Explore more!


3D model of calvary helmet

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Tags:  education  interactive exhibits  Rockbridge Historical Society  technology  Top 10 Endangered Artifacts  visitor experience 

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New Initiative Aims to Conserve a 2015 “Top 10” Nominee

Posted By Heather A. Widener, Thursday, August 4, 2016
Updated: Wednesday, August 3, 2016

The Friendship Fire Company was established in 1774, as the first volunteer fire company in Alexandria. The current firehouse was built in 1855, was substantially remodeled in 1871, and was restored by the City of Alexandria in 1992. The Company is home to historic fire fighting vehicles.


On display at Friendship Firehouse Museum is The Rodgers Suction Engine, built in 1851, and the Prettyman Hose Carriage, built in Alexandria in 1858. In particular, these two vehicles are in need of extensive conservation to preserve traces of their original appearance. Years of hard use have taken their toll; on one of the vehicles, frequent re-painting now masks what remains of the original colors and gilding, while the original paint has almost flaked away on the other. When fully conserved, the vehicles’ paint history will be stabilized and preserved for future generations to enjoy.


Friendship Firehouse Museum nominated the vehicles to the 2015 Virginia’s Top 10 Endangered Artifacts program, designed to raise awareness of conservation needs throughout Virginia. While the vehicles did not earn a Top 10 designation that year, they are still in dire need of conservation. Now, The Friendship Firehouse Veterans Association and Office of Historic Alexandria are in the midst of one of a major fund-raising initiative. Proceeds from a Friendship Firehouse Fundraising Event on Friday, August 5th will benefit the preservation of these two important fire-fighting vehicles. Fundraising will be ongoing for the project, and donations are being accepted online.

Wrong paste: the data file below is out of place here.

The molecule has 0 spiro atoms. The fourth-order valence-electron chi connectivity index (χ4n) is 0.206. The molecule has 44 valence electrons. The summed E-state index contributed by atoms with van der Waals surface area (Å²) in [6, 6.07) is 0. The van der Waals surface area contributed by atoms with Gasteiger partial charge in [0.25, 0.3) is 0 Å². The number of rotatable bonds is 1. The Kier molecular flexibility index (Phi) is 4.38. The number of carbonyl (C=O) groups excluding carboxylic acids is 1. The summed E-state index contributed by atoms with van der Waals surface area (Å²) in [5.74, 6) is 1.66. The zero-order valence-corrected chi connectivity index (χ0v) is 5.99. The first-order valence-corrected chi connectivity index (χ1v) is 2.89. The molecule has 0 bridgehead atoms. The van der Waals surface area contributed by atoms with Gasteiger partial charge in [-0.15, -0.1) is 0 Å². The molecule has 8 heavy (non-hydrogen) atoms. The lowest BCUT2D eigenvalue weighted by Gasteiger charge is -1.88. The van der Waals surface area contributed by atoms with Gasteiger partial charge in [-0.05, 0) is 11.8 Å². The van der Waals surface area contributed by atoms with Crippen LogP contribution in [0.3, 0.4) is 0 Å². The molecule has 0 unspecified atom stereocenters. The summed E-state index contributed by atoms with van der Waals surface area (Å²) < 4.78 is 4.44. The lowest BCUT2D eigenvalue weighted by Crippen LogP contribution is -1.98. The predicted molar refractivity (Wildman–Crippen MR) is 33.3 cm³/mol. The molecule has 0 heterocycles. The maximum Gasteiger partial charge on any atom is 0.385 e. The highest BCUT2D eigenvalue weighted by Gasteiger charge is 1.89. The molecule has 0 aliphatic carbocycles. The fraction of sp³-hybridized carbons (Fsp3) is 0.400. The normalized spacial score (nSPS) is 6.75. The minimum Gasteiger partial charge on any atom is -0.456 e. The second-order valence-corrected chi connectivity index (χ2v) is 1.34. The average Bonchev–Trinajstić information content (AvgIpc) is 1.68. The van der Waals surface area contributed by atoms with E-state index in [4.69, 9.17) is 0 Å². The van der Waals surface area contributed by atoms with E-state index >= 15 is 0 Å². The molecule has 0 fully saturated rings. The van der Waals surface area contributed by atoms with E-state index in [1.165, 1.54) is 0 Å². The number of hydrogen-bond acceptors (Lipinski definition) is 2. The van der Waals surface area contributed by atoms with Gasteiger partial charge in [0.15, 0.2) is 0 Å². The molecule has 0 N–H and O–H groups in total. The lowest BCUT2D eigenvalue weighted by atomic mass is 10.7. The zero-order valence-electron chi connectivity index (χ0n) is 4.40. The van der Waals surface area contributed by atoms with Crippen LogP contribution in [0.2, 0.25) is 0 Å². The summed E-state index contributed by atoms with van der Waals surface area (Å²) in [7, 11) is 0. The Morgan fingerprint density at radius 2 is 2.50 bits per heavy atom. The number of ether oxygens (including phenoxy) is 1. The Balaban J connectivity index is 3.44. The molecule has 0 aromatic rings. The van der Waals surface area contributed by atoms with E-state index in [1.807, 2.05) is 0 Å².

The event begins with a special Curator’s Tour of Friendship Firehouse and the historic fire equipment. Remarks will follow the tour and conclude with a reception across the street at Taverna Cretekou. Event tickets start at $50 per person, with escalating levels of sponsorship. A one year membership in the organization is included in the price of the event ticket. Learn more.